European Space Agency selects Harmony mission for climate change and extreme weather research 

The European Space Agency (ESA) has chosen the Harmony research mission for implementation, which will provide a wealth of new data about our oceans, ice, earthquakes and volcanoes. 

Harmony will be the tenth Earth Explorer mission within the ESA’s FutureEO programme, and is set to help us better understand extreme weather drivers and long-term climate change impacts. 

The mission will comprise of two identical satellites orbiting the Earth in convoy with a Copernicus Sentinel-1 satellite. Each Harmony satellite will have a receive-only synthetic aperture radar and a multiview thermal-infared instrument.  

Aided by observations from Sentinel-1, Harmony will produce a wide range of unique high-resolution observations of motion occurring at or near Earth’s surface. 

Harmony will advance our knowledge in multiple fields and provide a wealth of data that will help us to better understand extreme weather drivers, climate long-term impacts and sea-level rise.

Professor Andrew Hooper, School of Earth and Environment

Harmony’s Lead Investigator, Paco López-Dekker, from the Delft University of Technology in the Netherlands, said Harmony will advance aid research into weather patterns, sea-level rise, the motion of mountain glaciers and land shifts related to earthquakes and volcanic activity. 

In the ESA announcement, he said: “Harmony will, for example, be used to quantify the processes that govern the exchange of momentum, heat and moisture between the ocean surface and the air above. These exchanges influence processes in the lower atmosphere, drive weather patterns, and affect our climate. 

“It will also be used to study deformation and flow dynamics at the rapidly changing ice-sheet edges for a better understanding of sea-level rise. 

Unusual iceberg at Rothera Research Station, Antarctic Peninsula, by Professor Andrew Shepherd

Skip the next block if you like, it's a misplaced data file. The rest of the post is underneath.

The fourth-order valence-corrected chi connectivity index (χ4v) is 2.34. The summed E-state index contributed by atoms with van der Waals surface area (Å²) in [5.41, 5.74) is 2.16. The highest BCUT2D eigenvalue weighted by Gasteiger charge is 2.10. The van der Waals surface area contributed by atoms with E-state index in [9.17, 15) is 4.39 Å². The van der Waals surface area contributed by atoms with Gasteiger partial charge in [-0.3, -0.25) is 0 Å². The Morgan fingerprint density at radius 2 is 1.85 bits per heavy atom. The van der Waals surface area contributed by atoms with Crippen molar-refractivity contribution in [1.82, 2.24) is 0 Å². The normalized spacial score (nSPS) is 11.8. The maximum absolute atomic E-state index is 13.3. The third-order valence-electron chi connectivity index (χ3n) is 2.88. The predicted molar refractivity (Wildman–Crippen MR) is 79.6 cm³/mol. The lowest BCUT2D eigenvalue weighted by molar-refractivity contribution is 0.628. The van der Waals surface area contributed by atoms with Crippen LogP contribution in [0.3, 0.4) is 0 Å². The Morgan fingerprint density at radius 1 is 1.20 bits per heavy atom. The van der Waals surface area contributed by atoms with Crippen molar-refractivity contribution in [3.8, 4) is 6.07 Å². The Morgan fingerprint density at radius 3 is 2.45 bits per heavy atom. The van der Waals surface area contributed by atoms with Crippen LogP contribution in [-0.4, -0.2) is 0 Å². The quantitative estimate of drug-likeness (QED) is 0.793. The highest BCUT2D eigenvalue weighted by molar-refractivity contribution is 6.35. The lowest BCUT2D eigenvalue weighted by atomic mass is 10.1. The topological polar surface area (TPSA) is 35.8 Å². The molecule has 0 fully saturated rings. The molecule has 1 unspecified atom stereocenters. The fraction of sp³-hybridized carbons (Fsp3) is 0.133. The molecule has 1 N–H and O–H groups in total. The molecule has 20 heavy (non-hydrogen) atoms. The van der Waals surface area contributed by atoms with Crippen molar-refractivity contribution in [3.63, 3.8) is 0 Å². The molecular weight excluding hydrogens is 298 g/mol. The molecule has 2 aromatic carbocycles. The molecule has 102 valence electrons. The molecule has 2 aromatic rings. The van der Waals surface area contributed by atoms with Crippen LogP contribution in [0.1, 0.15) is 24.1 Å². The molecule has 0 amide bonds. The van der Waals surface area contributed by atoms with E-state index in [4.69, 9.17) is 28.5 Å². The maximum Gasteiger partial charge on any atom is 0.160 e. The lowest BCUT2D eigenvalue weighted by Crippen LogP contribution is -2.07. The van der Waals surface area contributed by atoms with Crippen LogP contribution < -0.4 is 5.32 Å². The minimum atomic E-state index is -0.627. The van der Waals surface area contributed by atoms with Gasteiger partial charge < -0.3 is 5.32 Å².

“In addition, Harmony will observe the motion of mountain glaciers, which are essential in providing freshwater to hundreds of millions of people, so the importance of understanding how they are changing cannot be overstated. 

“And, Harmony will be used to measure small shifts in the shape of the land surface such as those related to earthquakes and volcanic activity, and therefore contribute to risk monitoring.” 

New data for volcanoes and earthquakes

University of Leeds’ Professor Andrew Hooper, from the School of Earth and Environment, has been advising ESA for the last four years about the scientific requirement of Harmony for tectonics and volcanoes. 

Professor Hooper’s latest research project, DEEPVOLC, will help to forecast activity at volcanoes by applying advances in artificial intelligence to satellite data. 

He said: “Unusually for a satellite mission, Harmony will advance our knowledge in multiple fields and provide a wealth of data that will help us to better understand extreme weather drivers, climate long-term impacts and sea-level rise, amongst others. I have been involved as it will also provide new kinds of measurements that will enable us to better constrain hazards related to earthquakes and volcanoes.” 

Solving the problems of tomorrow

The ESA’s FutureEO programme works with data scientists to better understand our planet and solve the future challenges. 

Earth Explorer missions use novel observing techniques that lead to new scientific findings about Earth – and address questions around climate change, resources, energy, public health and more. 

Harmony’s mission design will now be fine tuned before the subsequent build, with an aim to launch the satellites in 2029.  

Images: Sentinel 1 (European Space Agency, 2021) and unusual iceberg at Rothera Research Station, Antarctic Peninsula (Professor Andrew Shepherd)